CDJ,

This made me laugh. I can't run to save my life. I always say if I were in a movie being chased by a crowd of vampire zombies... I would get eaten.

On the other hand, once upon a time (and probably still, in some places), smoking was the thing to do to meet powerful (old white) men. So it could be worse.

One of the things about the cool kids, though, is that I don't even really like them. I'm not at all sure I want to be one.

They seem immensely arrogant to me, even when we all objectively know that my work is just as good, if not more interesting, than theirs. But that's almost irrelevant. It's the cool kid vibe they give off, and the fact that they seem to have Cool Kid Inside Jokes that I don't know about. So I worry that I don't/won't get interviews because committees worry, or worse, know, that I might not fit in with these people as my future colleagues.

Now, I'm not actually worried about that too much, but it does occur to me that it could be a factor. The cool kids I know and dislike are mostly scattered (although there are higher concentrations of them in two major cities, but we'll ignore that for now). I have to hope that, without a critical mass at one institution, they can't really afford to throw stones at little old harmless yours truly. Right??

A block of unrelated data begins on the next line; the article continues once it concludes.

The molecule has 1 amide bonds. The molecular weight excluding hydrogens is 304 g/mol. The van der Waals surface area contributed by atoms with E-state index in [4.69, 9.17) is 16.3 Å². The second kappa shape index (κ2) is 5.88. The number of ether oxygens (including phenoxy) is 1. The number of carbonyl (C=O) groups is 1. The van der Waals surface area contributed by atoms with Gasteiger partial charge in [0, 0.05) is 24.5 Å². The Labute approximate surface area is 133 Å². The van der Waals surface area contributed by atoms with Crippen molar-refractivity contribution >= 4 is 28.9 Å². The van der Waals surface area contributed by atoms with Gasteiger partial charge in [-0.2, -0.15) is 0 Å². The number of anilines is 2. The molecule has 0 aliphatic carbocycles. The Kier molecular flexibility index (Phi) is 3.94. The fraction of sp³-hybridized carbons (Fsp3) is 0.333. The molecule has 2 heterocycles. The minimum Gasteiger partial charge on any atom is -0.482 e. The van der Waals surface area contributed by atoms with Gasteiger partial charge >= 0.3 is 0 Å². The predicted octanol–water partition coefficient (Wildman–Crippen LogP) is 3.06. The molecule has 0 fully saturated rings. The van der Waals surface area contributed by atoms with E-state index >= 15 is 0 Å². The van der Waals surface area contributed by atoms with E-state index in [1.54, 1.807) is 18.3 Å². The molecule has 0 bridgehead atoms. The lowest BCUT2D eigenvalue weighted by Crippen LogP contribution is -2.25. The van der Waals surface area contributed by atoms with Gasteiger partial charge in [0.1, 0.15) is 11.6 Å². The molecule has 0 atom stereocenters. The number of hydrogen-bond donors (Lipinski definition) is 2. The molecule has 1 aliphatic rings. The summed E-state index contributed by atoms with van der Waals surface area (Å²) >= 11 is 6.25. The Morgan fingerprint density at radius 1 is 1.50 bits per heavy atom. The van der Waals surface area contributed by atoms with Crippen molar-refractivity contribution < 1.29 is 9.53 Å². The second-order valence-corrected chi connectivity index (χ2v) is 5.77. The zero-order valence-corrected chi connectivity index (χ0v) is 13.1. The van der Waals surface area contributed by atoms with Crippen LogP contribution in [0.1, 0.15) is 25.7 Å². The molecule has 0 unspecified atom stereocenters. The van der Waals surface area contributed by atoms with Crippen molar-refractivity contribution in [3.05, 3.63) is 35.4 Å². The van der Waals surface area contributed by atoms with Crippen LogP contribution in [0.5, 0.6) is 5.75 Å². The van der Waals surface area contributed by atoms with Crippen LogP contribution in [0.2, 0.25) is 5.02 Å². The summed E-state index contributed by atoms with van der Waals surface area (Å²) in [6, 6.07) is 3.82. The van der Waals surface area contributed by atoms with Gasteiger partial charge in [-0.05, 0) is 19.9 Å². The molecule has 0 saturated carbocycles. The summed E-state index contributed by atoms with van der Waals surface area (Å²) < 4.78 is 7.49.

You'd think they'd all realize that no one is immune, and I've got dirt on many of them that I'm just saving for a special occasion...!

Sometimes I do like to daydream about being on the grant review committee that gets their proposal... but then I remember, I'm not capable of sinking to their level.

 
At 2:34 AM, Blogger Am I a woman scientist? said...

Ah ha! There it is. Those of us who are in the alcohol club (I had no idea that made us cool... I thought it made us pathetic) fear people like you because we don't know your weakness. The dirt we alcoholics have on each other is the great equilibrator.

 
At 8:42 AM, Anonymous sarah said...

In general I've found networking at conferences happens in much the same way as at any other social occasions (and re. the alcohol: if you think the US is bad, try coming to the UK!). Try to look confident, chat to the people you are comfortable talking to, and have fun. There's nothing that will make you more approachable than smiling and laughing a lot.

Don't feel like you need to plunge into a discussion about your own work either. If you listen to what people say and ask questions or provide comment then people will see you as someone who has a good understanding of the subject.

Also, try to think of sensible questions at conferences. It can be nerve-wracking but standing up and speaking can be a great way to introduce yourself as someone who is serious about their work. And always be self-deprecating, say "maybe I misunderstood your method, but..." even if you know you're right.

I finished my physical sciences PhD a year ago and spent 9 months drifting around in various short contracts, getting more and more demoralised. I applied for loads of jobs without success and agree with all your comments about the recruitment process. But then I got a great job at a top European university, where I had no connections whatsoever and was up against many other candidates! So it does happen, just apply for everything that catches your eye....